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“Money should be no object when it comes to cybersecurity” is a phrase often uttered by people who generally know very little about money and even less about cybersecurity.
Actually, money does matter. It matters a lot. If money didn’t matter, even the most modest enterprise could hire a team of experts to work around the clock to build, operate, and maintain a military-grade cybersecurity infrastructure.
The truth is that cybersecurity, like any other business operation, has to follow a budget.
Budget Optimization
Security budgeting can be challenging since the vulnerability landscape changes daily. “We, as a cyber practice, do not believe there is a single magic software or platform,” says Rahul Mahna, managing director, managed security services, at risk and regulatory compliance advisory firm EisnerAmper Digital. He suggested creating a budget that adheres to three distinct visions: past incident reflections (to prevent repeating previous mistakes); current security needs; and future plans.
All cyber events and impacts aren’t equal, nor are organizations equally able to defend against and recover from them. “We advise leaders to optimize cybersecurity spend by first working to quantify the risk unique to their organizations in specific dollar terms,” says Andrew Morrison, US cyber risk services strategy, defense, and response solutions leader at business advisory firm Deloitte. Cyber risk quantification allows leaders to calculate expected losses from a cyber event in dollar terms. “Through bespoke modeling and scenario simulation, it’s possible to determine fairly accurate estimates of financial loss that could result from a cyber event — and to help determine how cyber spend should be allocated and prioritized to more impactfully address those specific risks.”
Avoiding Pitfalls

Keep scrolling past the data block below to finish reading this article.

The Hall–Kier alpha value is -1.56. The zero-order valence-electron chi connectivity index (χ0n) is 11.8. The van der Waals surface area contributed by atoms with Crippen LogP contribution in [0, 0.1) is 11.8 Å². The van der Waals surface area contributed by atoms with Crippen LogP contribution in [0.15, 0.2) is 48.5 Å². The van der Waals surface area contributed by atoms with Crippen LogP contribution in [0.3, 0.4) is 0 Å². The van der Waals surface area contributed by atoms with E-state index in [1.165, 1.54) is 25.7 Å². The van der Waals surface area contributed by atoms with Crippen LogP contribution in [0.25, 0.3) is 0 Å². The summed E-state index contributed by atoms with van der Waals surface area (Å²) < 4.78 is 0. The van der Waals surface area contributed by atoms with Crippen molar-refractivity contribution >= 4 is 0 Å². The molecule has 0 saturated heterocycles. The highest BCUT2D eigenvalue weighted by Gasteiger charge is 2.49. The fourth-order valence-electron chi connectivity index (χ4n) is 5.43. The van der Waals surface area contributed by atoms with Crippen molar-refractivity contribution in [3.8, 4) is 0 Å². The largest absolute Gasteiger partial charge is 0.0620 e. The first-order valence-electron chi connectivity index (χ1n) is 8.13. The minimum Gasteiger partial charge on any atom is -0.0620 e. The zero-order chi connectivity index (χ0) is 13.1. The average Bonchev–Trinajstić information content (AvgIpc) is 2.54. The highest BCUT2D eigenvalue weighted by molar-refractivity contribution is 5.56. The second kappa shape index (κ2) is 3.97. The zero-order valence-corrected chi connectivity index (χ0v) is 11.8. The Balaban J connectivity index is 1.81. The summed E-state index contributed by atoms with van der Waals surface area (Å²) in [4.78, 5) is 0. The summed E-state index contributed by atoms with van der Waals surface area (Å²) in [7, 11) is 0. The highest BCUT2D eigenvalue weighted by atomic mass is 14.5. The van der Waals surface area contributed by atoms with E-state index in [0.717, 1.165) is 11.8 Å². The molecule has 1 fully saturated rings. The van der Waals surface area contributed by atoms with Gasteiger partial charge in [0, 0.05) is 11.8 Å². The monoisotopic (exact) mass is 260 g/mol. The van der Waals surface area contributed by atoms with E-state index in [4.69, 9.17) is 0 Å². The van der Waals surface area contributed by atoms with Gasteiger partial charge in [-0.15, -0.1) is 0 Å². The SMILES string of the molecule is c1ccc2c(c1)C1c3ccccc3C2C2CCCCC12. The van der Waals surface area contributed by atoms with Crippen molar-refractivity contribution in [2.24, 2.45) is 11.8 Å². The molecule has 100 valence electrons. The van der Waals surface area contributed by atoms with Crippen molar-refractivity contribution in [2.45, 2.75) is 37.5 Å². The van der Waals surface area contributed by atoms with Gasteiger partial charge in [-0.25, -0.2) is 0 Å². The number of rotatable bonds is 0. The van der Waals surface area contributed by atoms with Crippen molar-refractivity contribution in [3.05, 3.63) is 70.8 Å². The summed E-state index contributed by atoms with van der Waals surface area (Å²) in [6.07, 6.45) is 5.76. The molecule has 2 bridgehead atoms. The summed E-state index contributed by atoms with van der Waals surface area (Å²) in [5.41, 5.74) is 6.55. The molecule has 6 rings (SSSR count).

Many organizations start building their cybersecurity budget under the faulty assumption that they will probably never be attacked. They then believe they can safely minimize their cybersecurity investment. “I can think of thousands of companies that felt the same way,” says Alan Brill, senior managing director of the cyber risk practice at governance and risk advisory firm Kroll. Most eventually learned — the hard way — that attacks can hit any enterprise at any time.
Read the rest of this article on InformationWeek.
Organizations must adopt a forward-looking network security strategy that can deal with advanced threats, ensure regulatory compliance, and safeguard the network.
With hybrid work here to stay, organizations need to boost the employee user experience by ensuring performance, connectivity, security, and usability.
Social media security is vital for every enterprise in blocking targeted attacks, securing corporate accounts from compromise, and fighting scams and frauds.
There is no reason for security to lag behind and stick to old models when there are the capabilities and infrastructure to enable cloud-first network security.
How to hamper the adversary using AI-Powered cybersecurity.
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